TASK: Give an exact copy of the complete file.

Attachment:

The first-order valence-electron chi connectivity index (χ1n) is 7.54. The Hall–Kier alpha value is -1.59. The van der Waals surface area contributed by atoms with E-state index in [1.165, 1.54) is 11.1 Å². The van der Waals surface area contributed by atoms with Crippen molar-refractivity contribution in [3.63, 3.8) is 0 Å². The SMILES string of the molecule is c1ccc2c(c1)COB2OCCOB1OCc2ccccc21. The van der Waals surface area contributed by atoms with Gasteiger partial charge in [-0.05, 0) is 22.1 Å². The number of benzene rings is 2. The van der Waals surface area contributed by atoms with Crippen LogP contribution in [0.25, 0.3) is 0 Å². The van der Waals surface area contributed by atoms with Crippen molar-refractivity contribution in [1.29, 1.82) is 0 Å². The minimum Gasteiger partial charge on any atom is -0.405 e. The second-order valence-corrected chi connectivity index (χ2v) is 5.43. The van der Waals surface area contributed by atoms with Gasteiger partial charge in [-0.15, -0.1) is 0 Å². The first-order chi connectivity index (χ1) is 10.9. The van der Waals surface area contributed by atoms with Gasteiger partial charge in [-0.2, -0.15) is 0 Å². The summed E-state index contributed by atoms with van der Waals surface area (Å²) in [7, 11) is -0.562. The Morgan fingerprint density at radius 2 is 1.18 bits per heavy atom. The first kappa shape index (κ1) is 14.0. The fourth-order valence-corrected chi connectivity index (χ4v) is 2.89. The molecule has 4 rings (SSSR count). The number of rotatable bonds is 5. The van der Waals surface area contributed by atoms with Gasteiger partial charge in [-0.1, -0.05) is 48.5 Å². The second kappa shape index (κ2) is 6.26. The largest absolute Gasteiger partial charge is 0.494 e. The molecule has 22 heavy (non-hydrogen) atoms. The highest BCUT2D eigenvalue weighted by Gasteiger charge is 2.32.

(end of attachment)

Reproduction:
The first-order valence-electron chi connectivity index (χ1n) is 7.54. The Hall–Kier alpha value is -1.59. The van der Waals surface area contributed by atoms with E-state index in [1.165, 1.54) is 11.1 Å². The van der Waals surface area contributed by atoms with Crippen molar-refractivity contribution in [3.63, 3.8) is 0 Å². The SMILES string of the molecule is c1ccc2c(c1)COB2OCCOB1OCc2ccccc21. The van der Waals surface area contributed by atoms with Gasteiger partial charge in [-0.05, 0) is 22.1 Å². The number of benzene rings is 2. The van der Waals surface area contributed by atoms with Crippen LogP contribution in [0.25, 0.3) is 0 Å². The van der Waals surface area contributed by atoms with Crippen molar-refractivity contribution in [1.29, 1.82) is 0 Å². The minimum Gasteiger partial charge on any atom is -0.405 e. The second-order valence-corrected chi connectivity index (χ2v) is 5.43. The van der Waals surface area contributed by atoms with Gasteiger partial charge in [-0.15, -0.1) is 0 Å². The first-order chi connectivity index (χ1) is 10.9. The van der Waals surface area contributed by atoms with Gasteiger partial charge in [-0.2, -0.15) is 0 Å². The summed E-state index contributed by atoms with van der Waals surface area (Å²) in [7, 11) is -0.562. The Morgan fingerprint density at radius 2 is 1.18 bits per heavy atom. The first kappa shape index (κ1) is 14.0. The fourth-order valence-corrected chi connectivity index (χ4v) is 2.89. The molecule has 4 rings (SSSR count). The number of rotatable bonds is 5. The van der Waals surface area contributed by atoms with Gasteiger partial charge in [-0.1, -0.05) is 48.5 Å². The second kappa shape index (κ2) is 6.26. The largest absolute Gasteiger partial charge is 0.494 e. The molecule has 22 heavy (non-hydrogen) atoms. The highest BCUT2D eigenvalue weighted by Gasteiger charge is 2.32.